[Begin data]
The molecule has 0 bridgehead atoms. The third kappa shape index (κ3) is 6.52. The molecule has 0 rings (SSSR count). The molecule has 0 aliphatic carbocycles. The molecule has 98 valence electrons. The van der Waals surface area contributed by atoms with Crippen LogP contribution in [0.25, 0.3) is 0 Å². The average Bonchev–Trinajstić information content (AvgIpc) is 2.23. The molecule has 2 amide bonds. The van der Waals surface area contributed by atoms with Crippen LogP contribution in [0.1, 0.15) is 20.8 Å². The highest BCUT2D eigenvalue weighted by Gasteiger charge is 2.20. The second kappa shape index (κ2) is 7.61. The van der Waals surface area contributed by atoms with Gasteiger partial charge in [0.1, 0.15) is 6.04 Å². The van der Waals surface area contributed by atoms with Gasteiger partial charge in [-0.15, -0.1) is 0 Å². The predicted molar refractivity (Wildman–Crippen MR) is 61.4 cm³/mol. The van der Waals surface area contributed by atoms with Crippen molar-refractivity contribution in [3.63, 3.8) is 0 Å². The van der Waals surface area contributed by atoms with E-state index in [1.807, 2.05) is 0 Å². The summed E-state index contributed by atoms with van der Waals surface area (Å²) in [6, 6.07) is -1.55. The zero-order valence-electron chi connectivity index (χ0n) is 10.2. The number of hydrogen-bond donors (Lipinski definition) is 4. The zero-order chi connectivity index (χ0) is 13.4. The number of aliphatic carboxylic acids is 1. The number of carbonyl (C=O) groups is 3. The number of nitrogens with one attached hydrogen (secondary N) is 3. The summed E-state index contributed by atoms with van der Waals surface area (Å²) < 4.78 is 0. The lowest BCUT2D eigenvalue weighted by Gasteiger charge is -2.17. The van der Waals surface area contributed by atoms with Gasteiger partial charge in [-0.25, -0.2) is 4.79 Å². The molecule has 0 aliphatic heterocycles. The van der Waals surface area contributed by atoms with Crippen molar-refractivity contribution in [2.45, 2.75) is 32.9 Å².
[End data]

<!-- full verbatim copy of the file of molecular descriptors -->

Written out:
The molecule has 0 bridgehead atoms. The third kappa shape index (κ3) is 6.52. The molecule has 0 rings (SSSR count). The molecule has 0 aliphatic carbocycles. The molecule has 98 valence electrons. The van der Waals surface area contributed by atoms with Crippen LogP contribution in [0.25, 0.3) is 0 Å². The average Bonchev–Trinajstić information content (AvgIpc) is 2.23. The molecule has 2 amide bonds. The van der Waals surface area contributed by atoms with Crippen LogP contribution in [0.1, 0.15) is 20.8 Å². The highest BCUT2D eigenvalue weighted by Gasteiger charge is 2.20. The second kappa shape index (κ2) is 7.61. The van der Waals surface area contributed by atoms with Gasteiger partial charge in [0.1, 0.15) is 6.04 Å². The van der Waals surface area contributed by atoms with Gasteiger partial charge in [-0.15, -0.1) is 0 Å². The predicted molar refractivity (Wildman–Crippen MR) is 61.4 cm³/mol. The van der Waals surface area contributed by atoms with Crippen molar-refractivity contribution in [3.63, 3.8) is 0 Å². The van der Waals surface area contributed by atoms with E-state index in [1.807, 2.05) is 0 Å². The summed E-state index contributed by atoms with van der Waals surface area (Å²) in [6, 6.07) is -1.55. The zero-order valence-electron chi connectivity index (χ0n) is 10.2. The number of hydrogen-bond donors (Lipinski definition) is 4. The zero-order chi connectivity index (χ0) is 13.4. The number of aliphatic carboxylic acids is 1. The number of carbonyl (C=O) groups is 3. The number of nitrogens with one attached hydrogen (secondary N) is 3. The summed E-state index contributed by atoms with van der Waals surface area (Å²) < 4.78 is 0. The lowest BCUT2D eigenvalue weighted by Gasteiger charge is -2.17. The van der Waals surface area contributed by atoms with Gasteiger partial charge in [-0.25, -0.2) is 4.79 Å². The molecule has 0 aliphatic heterocycles. The van der Waals surface area contributed by atoms with Crippen molar-refractivity contribution in [2.45, 2.75) is 32.9 Å².